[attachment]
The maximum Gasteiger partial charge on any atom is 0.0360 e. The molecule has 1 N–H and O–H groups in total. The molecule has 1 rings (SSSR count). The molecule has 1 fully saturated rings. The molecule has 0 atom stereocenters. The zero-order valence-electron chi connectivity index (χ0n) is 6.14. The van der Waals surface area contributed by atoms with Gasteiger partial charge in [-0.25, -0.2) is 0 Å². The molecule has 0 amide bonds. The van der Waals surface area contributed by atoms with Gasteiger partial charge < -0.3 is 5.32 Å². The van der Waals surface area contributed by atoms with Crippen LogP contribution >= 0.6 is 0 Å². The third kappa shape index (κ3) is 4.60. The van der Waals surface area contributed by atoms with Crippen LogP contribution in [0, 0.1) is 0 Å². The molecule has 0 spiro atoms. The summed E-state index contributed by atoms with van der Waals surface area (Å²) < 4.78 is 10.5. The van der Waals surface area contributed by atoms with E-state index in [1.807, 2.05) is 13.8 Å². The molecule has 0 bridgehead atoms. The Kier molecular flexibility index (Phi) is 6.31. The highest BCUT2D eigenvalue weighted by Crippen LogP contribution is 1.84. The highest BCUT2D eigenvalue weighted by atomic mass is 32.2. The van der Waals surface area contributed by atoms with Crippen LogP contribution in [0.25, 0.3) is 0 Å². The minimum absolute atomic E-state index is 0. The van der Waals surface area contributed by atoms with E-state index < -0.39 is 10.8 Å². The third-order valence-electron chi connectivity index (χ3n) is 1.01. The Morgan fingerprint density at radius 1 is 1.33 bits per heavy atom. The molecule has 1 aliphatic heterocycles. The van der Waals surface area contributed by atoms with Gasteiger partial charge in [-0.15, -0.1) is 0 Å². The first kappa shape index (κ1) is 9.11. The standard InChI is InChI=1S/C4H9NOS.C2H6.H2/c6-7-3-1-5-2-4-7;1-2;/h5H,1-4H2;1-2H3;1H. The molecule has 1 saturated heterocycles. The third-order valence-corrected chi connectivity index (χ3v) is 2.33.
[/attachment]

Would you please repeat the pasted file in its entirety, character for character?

The maximum Gasteiger partial charge on any atom is 0.0360 e. The molecule has 1 N–H and O–H groups in total. The molecule has 1 rings (SSSR count). The molecule has 1 fully saturated rings. The molecule has 0 atom stereocenters. The zero-order valence-electron chi connectivity index (χ0n) is 6.14. The van der Waals surface area contributed by atoms with Gasteiger partial charge in [-0.25, -0.2) is 0 Å². The molecule has 0 amide bonds. The van der Waals surface area contributed by atoms with Gasteiger partial charge < -0.3 is 5.32 Å². The van der Waals surface area contributed by atoms with Crippen LogP contribution >= 0.6 is 0 Å². The third kappa shape index (κ3) is 4.60. The van der Waals surface area contributed by atoms with Crippen LogP contribution in [0, 0.1) is 0 Å². The molecule has 0 spiro atoms. The summed E-state index contributed by atoms with van der Waals surface area (Å²) < 4.78 is 10.5. The van der Waals surface area contributed by atoms with E-state index in [1.807, 2.05) is 13.8 Å². The molecule has 0 bridgehead atoms. The Kier molecular flexibility index (Phi) is 6.31. The highest BCUT2D eigenvalue weighted by Crippen LogP contribution is 1.84. The highest BCUT2D eigenvalue weighted by atomic mass is 32.2. The van der Waals surface area contributed by atoms with Crippen LogP contribution in [0.25, 0.3) is 0 Å². The minimum absolute atomic E-state index is 0. The van der Waals surface area contributed by atoms with E-state index < -0.39 is 10.8 Å². The third-order valence-electron chi connectivity index (χ3n) is 1.01. The Morgan fingerprint density at radius 1 is 1.33 bits per heavy atom. The molecule has 1 aliphatic heterocycles. The van der Waals surface area contributed by atoms with Gasteiger partial charge in [-0.15, -0.1) is 0 Å². The first kappa shape index (κ1) is 9.11. The standard InChI is InChI=1S/C4H9NOS.C2H6.H2/c6-7-3-1-5-2-4-7;1-2;/h5H,1-4H2;1-2H3;1H. The molecule has 1 saturated heterocycles. The third-order valence-corrected chi connectivity index (χ3v) is 2.33.